Although I'm sure this is meant for military use, this solution from Nautronix allows you to send an SMS while underwater. Well, sort of at least....
"The mine countermeasure system will provide divers with underwater PCs that allow them to track their position using GPS or sonar technology, log the locations of objects in the water, and communicate with each other by an acoustically powered "underwater SMS" system."
Apparently Raymarine is launching a new fixed mount VHF radio and some other products. But I can't find anything about it on their website though. Or anywhere else for that matter....
"Making its show debut will be the Ray 240 E - a fixed mount radio, offering top of the range features for VHF and Digital Selective Calling, and RayTech 5 - the latest and most technically advanced version of RayTech Navigation System software that can be operated from the new fully waterproof USB navigation console keypad."
Nice article on the value of SSB radio, and why you should not be replacing SSB by satphone technology.
Although we had bought our single sideband radio primarily for safety, we've discovered that it's also our central source for communication, as well as entertainment. Now, after a lot of experience on the water, we've come to realize the value of the SSB to our cruising. The sat phone and the SSB actually serve two very different purposes. Ultimately one day, we'd like to have both aboard.
It has been a while since we last heard some news about the availability of Boeing's supposedly rule-breaking solution. Apparently they are testing it with a commercial shipping company, Teekay.
The Connexion by Boeing maritime solution - 2.5 Mbps to the vessel and 256 kbps from the vessel - is much faster than the most commonly deployed narrowband maritime communications systems available today. This capability will allow users to access the Internet and firewall-protected corporate intranets, send outgoing e-mails or open large attachments from incoming e-mails and get the news, weather or destination information.
Good eNewsletter from Ocean Navigator in which the author describes a near collision situation and how he responded to it, using both technology and common sense... He points out how one device, an active radar reflector, could have been very helpful.
"Sea-me is an active radar reflector. When struck by a radar beam, Sea-me amplifies and reflects the amplified signal back to the sending unit. The amplified signal makes the target appear much larger. The reflected signal has an average radar cross section of 34 square meters, and I know vessels using this device often appear like a ship on radar. This device also has a radar detector, which alerts you to an active radar system in the area (similar to the CARD, though CARD does have a directional display)."
New technology creates new problems. Some boaters in Canada have a problem since they can't obtain legal electronics maps for certain populair sailing areas. The companies involved "are currently in some intense negotiations hope an agreement will be in place soon."
"Most boaters use electronic navigation equipment from two major companies: C-Map and Navionics. In January, Ottawa warned about the illegality of electronic maps from these companies detailing Canadian waters."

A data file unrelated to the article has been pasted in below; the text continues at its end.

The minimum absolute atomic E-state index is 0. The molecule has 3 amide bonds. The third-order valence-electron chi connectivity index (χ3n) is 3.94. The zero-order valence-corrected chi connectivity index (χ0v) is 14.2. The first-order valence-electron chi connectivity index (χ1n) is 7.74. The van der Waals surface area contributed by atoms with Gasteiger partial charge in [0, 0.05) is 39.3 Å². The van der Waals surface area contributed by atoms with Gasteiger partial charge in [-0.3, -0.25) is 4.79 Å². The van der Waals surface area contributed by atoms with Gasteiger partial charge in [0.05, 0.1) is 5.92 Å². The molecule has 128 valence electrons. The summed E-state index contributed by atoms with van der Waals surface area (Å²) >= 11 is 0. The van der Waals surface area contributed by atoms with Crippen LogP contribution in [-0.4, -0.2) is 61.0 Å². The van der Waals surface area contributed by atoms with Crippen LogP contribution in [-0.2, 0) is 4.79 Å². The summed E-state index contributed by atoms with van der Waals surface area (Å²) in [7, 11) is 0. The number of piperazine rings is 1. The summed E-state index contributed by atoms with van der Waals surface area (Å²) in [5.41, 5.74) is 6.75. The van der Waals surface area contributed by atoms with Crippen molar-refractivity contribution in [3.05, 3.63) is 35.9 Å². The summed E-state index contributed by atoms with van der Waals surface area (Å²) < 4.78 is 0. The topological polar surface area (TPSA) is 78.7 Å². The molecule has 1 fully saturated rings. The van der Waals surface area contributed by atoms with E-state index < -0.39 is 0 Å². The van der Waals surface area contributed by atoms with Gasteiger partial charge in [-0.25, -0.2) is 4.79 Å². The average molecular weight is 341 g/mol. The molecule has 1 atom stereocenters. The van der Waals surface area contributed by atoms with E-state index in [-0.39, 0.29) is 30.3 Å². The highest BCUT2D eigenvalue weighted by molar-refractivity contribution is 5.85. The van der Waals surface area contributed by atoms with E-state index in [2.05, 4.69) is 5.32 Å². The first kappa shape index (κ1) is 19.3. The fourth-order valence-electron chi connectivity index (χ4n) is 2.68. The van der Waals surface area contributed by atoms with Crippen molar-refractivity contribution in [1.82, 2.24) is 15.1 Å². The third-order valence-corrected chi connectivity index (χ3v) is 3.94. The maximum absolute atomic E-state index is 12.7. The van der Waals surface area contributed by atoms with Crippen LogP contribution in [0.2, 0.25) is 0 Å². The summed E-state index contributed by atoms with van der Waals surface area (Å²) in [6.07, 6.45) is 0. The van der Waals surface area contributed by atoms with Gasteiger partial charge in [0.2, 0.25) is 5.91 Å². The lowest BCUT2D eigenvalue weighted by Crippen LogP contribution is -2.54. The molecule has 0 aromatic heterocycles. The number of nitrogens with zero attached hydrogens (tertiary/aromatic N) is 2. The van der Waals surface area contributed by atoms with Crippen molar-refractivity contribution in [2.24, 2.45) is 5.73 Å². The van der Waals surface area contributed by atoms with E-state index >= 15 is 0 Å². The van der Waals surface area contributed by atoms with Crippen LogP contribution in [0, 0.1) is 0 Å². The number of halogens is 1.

A lot has been said already about the slow migration from NMEA 0183 towards NMEA 2000. And of the resulting proprietary solutions introduced by most manufacturers. Here's a short introduction to Simrad's SimNet.
The all new SIMRAD Intelligent Marine NETwork replaces NMEA 0183 as our product interconnection system and is our internal data control and sharing network. By being compatible with the NMEA 2000 interfacing standard, it opens up a new world of network options. Owners and captains will now have the utmost flexibility in choosing the very best, most suitable component for their electronics package.
I was talking about having problems with watching and securing my own boat the other day. Here's another solution for those of you with similar problems (and a GSM cellphone...).
"The Harbormaster Mark II is a new remote wireless monitoring security system that checks a vacant boat's vital systems and on-board conditions. The system uses a GSM based network to send data about the boat to a central server, enabling the boat owner to be able to check their craft at any time via the World Wide Web, mobile phone, text message, fax or email."
There are so many ways to have entertainment on board, in the cockpit, the cabins or the saloon. But most of the time sound is a 'good enough' thing. Well, some manufacturers are trying to change that.
"Poly-Planar�s new 10" MS250 subwoofer is designed to do just that, teamed up with a separate water-resistant marine audio amplifier that will crank up the required response from the lower registers."
And we have another fan of Uniden�s Mystic, a device that has been mentioned on Panbo.com before and should be a very popular GPS device looking at my website statistics... In the article a couple of other devices that help you find yourself again are reviewed, a.o. Garmin�s GPSMAP 60CS and Foretrex 101 Personal Navigator and the Suunto X9 watch.
"When boating, I usually take a GPS along but always wanted some inexpensive and integrated device that could signal for help in an emergency. Uniden�s new Mystic handheld marine radio offers terrific GPS navigation with a one-button emergency call to alert the Coast Guard to your position."